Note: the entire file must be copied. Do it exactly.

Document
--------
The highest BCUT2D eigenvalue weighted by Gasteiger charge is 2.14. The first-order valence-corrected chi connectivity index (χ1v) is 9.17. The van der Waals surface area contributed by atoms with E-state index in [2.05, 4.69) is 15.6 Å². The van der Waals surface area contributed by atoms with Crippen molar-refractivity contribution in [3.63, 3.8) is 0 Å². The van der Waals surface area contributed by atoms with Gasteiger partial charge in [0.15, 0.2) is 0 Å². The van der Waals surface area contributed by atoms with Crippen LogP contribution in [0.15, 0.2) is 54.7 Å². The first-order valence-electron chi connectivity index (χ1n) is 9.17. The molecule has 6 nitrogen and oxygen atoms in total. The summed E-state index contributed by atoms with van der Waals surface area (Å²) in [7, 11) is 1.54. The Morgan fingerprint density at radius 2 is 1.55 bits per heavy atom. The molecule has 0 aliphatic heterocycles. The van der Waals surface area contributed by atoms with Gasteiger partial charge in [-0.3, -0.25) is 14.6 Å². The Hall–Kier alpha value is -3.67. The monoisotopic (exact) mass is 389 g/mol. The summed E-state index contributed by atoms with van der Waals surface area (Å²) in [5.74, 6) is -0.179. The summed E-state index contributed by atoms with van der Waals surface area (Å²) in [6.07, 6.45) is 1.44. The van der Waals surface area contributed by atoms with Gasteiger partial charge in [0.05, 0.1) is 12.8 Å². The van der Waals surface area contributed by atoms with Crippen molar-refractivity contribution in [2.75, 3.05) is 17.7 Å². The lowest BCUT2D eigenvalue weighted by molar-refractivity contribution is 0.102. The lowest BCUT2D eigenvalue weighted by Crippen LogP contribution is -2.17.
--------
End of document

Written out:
The highest BCUT2D eigenvalue weighted by Gasteiger charge is 2.14. The first-order valence-corrected chi connectivity index (χ1v) is 9.17. The van der Waals surface area contributed by atoms with E-state index in [2.05, 4.69) is 15.6 Å². The van der Waals surface area contributed by atoms with Crippen molar-refractivity contribution in [3.63, 3.8) is 0 Å². The van der Waals surface area contributed by atoms with Gasteiger partial charge in [0.15, 0.2) is 0 Å². The van der Waals surface area contributed by atoms with Crippen LogP contribution in [0.15, 0.2) is 54.7 Å². The first-order valence-electron chi connectivity index (χ1n) is 9.17. The molecule has 6 nitrogen and oxygen atoms in total. The summed E-state index contributed by atoms with van der Waals surface area (Å²) in [7, 11) is 1.54. The Morgan fingerprint density at radius 2 is 1.55 bits per heavy atom. The molecule has 0 aliphatic heterocycles. The van der Waals surface area contributed by atoms with Gasteiger partial charge in [-0.3, -0.25) is 14.6 Å². The Hall–Kier alpha value is -3.67. The monoisotopic (exact) mass is 389 g/mol. The summed E-state index contributed by atoms with van der Waals surface area (Å²) in [5.74, 6) is -0.179. The summed E-state index contributed by atoms with van der Waals surface area (Å²) in [6.07, 6.45) is 1.44. The van der Waals surface area contributed by atoms with Gasteiger partial charge in [0.05, 0.1) is 12.8 Å². The van der Waals surface area contributed by atoms with Crippen molar-refractivity contribution in [2.75, 3.05) is 17.7 Å². The lowest BCUT2D eigenvalue weighted by molar-refractivity contribution is 0.102. The lowest BCUT2D eigenvalue weighted by Crippen LogP contribution is -2.17.